Mariupol FC vow to rise from ruins after club was destroyed by Russian bombs

A month before Andriy Sanin escaped the siege of Mariupol, the 48-year-old football club’s vice-president had to melt snow and scrape together groceries to keep his family alive.

On the other side of town, 15 km away, the stadium where his football club played was destroyed.

“When your life’s work, in which you put your heart and soul, is destroyed before your eyes, that naturally leaves you with the most oppressive feelings,” he said.

Ukraine’s Premier League football resumed last week to boost the country’s morale, six months after the Russian invasion halted it. But Mariupol FC, a team that dreams of reaching the Europa League, does not compete.

Mariupol FC and another team from the northern city of Chernigiv were allowed to skip the season with a right to return next year. While Chernigiv’s Denas has to rebuild a stadium hit by a Russian missile, the road to Mariupol FC’s comeback grows longer.

“Our club infrastructure has been completely destroyed and we are facing serious financial difficulties,” said Mr. Sanin. “That’s why we asked the Premier League of Ukraine to give us a break until Mariupol is liberated.”

Mariupol FC were a traditional club previously named after the Azovstal Steelworks, where Ukrainian fighters put up a two-month heroic resistance to overwhelming Russian attacks earlier this year.

The city on the Azov Sea, which once had a population of half a million, lay in ruins after the siege. About 90 percent of Mariupol FC’s 300 employees fled the city as a result.

Mr. Sanin describes how he hid surrounded by Russian forces for nearly a month before fleeing Mariupol through a humanitarian corridor with his wife and two children.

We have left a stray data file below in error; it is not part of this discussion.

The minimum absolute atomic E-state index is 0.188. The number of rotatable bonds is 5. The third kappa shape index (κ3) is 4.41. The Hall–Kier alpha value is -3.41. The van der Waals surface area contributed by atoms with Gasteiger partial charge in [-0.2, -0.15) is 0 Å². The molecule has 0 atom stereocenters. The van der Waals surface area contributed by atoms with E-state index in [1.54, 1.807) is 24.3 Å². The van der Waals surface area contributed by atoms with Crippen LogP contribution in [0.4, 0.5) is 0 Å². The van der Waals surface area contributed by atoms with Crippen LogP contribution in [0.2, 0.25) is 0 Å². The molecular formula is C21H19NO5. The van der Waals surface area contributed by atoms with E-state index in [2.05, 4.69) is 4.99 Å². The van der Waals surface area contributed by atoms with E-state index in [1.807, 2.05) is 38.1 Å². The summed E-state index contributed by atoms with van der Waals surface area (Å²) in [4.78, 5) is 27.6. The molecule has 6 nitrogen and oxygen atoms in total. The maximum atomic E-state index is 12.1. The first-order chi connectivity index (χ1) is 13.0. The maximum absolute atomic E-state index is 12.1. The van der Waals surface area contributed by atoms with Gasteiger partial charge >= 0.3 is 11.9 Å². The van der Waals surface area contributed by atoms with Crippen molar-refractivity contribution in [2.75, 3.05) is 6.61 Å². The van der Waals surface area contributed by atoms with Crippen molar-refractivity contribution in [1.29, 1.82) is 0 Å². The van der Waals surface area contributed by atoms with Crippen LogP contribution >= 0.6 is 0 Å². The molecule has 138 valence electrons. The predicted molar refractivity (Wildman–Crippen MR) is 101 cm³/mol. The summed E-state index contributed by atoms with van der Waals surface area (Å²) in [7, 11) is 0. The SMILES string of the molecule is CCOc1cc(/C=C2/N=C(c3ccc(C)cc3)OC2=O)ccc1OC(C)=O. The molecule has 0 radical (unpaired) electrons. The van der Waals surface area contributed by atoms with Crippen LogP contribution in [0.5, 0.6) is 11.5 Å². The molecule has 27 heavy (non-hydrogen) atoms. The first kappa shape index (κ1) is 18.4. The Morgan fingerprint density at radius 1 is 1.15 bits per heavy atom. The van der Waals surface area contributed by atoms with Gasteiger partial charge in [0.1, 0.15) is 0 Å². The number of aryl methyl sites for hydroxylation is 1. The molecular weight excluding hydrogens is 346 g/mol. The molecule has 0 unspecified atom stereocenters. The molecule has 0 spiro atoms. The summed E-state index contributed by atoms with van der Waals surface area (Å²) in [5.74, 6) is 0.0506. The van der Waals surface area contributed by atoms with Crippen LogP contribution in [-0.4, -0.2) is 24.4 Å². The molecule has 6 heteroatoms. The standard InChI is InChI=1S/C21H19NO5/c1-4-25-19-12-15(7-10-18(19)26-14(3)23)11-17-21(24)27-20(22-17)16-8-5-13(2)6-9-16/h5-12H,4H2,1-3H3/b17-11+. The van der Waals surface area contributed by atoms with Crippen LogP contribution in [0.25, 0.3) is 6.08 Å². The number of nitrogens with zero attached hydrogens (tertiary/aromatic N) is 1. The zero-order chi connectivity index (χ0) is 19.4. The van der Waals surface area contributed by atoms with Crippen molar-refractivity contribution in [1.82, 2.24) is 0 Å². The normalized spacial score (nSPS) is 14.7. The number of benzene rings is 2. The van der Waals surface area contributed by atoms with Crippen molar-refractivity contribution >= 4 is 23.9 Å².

“My beautiful house near the Sea of ​​Azov was destroyed,” he said on a Zoom call from a rented home outside the capital, Kyiv.

FC Mariupol players were in Turkey for a winter training camp when war broke out and never returned home. Most left the club when their contracts expired, with some traded or loaned to other clubs.

“Before the war we had one of the best training infrastructures in Ukraine,” said Mr. Sanin, describing the club’s dream of one day competing in the Europa League.

A modern stadium with a new hybrid turf, as well as three full training pitches and an artificial turf were all damaged by shelling during the siege, with Sanin estimating the financial losses could easily exceed 100 million hryvnia, or around €2.6m.

While Mariupol FC is still counting on its losses, other sides in the league have relocated to safer cities in the west of the country and games are being played without fans to protect them from possible Russian air raids.

In their first game last Tuesday, Shakhtar Donetsk drew 0-0 with Metalist 1925 at the Olimpiysky National Sports Complex stadium in Kyiv.

With the country now in the sixth month of a grueling war locked in a bloody stalemate, Ukrainian President Volodymyr Zelensky ordered football to resume as a morale boost.

A second-rate team from Mariupol, which changed its name to FSC Mariupol this season, has moved to the outskirts of Kyiv with a handful of players who made it out of the city.

“The most important thing now is participation,” Oleksandr Yaroshenko, the club’s president, told AFP.

“Today it is more of an ideological team, built on the philosophy that this is Mariupol and that we live.”

Other Ukrainian clubs have managed to keep fighting after being banned from their hometowns. When pro-Russian separatists took Donetsk in 2014, football club Shakhtar Donetsk relocated from its hometown to Lviv in western Ukraine.

But Mr Sanin doubted Mariupol FC could do the same. “You had them
financial ways to survive in other parts of Ukraine, we just don’t have the finances. Football is a business to sell emotions, but the business has to be financially stable,” he said. (© Telegraph Media Group Ltd. 2022)

Telegraph Media Group Limited [2022] Mariupol FC vow to rise from ruins after club was destroyed by Russian bombs

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